Invited Seminar at CES on 12 April 2021 at 11:00 am titled "On the edge of (co-)existence: diversity in human-modified forests" by Dr. Meghna Krishnadas from CCMB

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On the edge of (co-)existence: diversity in human-modified forests
Dr. Meghna Krishnadas, CCMB
Date & Time: 
12 Apr 2021 - 11:00am
Event Type: 
Invited Seminar
Microsoft Teams

We live in a human-dominated Earth. Human activities have broken up many once contiguous terrestrial habitats into smaller fragments—where ecological communities lose diversity. Patterns of diversity loss in forest fragments have been widely documented. Yet, we know surprisingly little about how the mechanisms that maintain diversity fare in fragments. Long-standing theory and growing empirical evidence indicate that in plant communities, pests and pathogens—natural enemies—help maintain diversity via negative feedbacks on host plant populations. The diversifying effects of enemies are especially strong during the early life-stages of seedling establishment and survival, but its imprint can last many generations. Could weaker enemy effects explain reduced plant diversity in forest fragments? In a human-modified forest, I found that enemies such as insects and fungi were less able to maintain diversity of tree seedlings near forest edges compared to interiors. Weaker effects of enemies also changed the functional characteristics of recruiting seedlings. Simulations using this field data show that changes to seedling dynamics can compromise the long-term ability of fragments to maintain diversity. Contrary to common expectation, canopy openness, a correlate of light availability, did not correlate with spatial variation in diversity of species or traits. With nearly 20% of the world’s forests being within 100 m of an edge, loss of cryptic biotic interactions may pose a widespread threat to plant diversity. In my future work, I will delve deeper into the mechanisms that link enemy-mediated feedbacks to species performance and diversity in forest edge vs. interior. Furthermore, I will expand on my ongoing work that examines how a changing climate (drought) will interact with edge effects to shape performance of tree species, and hence their fitness, in human-modified forests. Mechanistic insights that combine ecological theory with observation and experiment can help predict the trajectories of human-modified ecosystems in a fast-changing world.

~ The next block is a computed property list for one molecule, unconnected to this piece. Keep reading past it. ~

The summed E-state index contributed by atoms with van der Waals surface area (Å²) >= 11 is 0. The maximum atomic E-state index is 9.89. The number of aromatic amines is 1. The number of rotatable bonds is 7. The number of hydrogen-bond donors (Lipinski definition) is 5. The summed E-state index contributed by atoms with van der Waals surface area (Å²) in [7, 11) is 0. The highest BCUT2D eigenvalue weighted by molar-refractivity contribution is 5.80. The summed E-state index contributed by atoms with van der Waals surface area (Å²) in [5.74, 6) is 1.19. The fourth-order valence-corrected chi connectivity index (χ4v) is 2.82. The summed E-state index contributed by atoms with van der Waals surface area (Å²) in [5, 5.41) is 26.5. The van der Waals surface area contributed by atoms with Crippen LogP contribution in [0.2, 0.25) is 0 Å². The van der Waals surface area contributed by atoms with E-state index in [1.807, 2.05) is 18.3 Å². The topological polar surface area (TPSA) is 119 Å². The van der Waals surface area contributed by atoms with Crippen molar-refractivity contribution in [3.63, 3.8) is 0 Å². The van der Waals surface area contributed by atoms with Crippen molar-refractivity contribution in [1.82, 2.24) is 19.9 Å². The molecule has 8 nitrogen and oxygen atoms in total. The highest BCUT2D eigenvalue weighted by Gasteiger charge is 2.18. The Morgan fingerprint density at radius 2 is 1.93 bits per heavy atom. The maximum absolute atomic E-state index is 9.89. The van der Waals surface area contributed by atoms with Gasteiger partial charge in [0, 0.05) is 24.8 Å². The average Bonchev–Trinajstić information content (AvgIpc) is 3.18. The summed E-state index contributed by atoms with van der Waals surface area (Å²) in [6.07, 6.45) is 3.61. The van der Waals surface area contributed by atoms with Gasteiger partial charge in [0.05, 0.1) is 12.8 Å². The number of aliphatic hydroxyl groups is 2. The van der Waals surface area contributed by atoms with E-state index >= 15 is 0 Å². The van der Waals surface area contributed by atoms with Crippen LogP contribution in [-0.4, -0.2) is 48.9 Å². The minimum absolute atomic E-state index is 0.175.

Speaker Bio: 
I am fascinated by the complexity of the natural world around us. As a community ecologist, my research stems from a curiosity to understand the mechanisms that maintain diversity in ecosystems. In any ecological community of similar species, what processes allow species to coexist? What prevents one or few species from out-competing others? Also, living in a human-dominated planet, I want to understand how the mechanisms that maintain diversity change when subject to human influence. In a different life past, I was a medical doctor, but I left the hospital halls to walk the forest trails. My transition to ecology began with the realization that biodiversity was being lost at alarming rates. I went from activist to scientist because I felt that knowledge was essential to action, but I was also increasingly driven by sheer intellectual curiosity of nature’s workings. I have a Master’s degree in Wildlife Biology and Conservation from the National Centre for Biological Sciences (NCBS) and a PhD from Yale University’s School of the Environment. I was a Campus Fellow at NCBS and then Project Scientist at the CSIR Centre for Cellular and Molecular Biology (CCMB) where I am currently a Senior Scientist. I enjoy writing and communicating science and believe that it is important for scientists to engage with the wider society. Off work, I like to run, practice yoga and try out new fitness regimens. Good books, great conversations, and gastronomy rank high in my life agenda and someday I would like to farm (at least some of) my own food.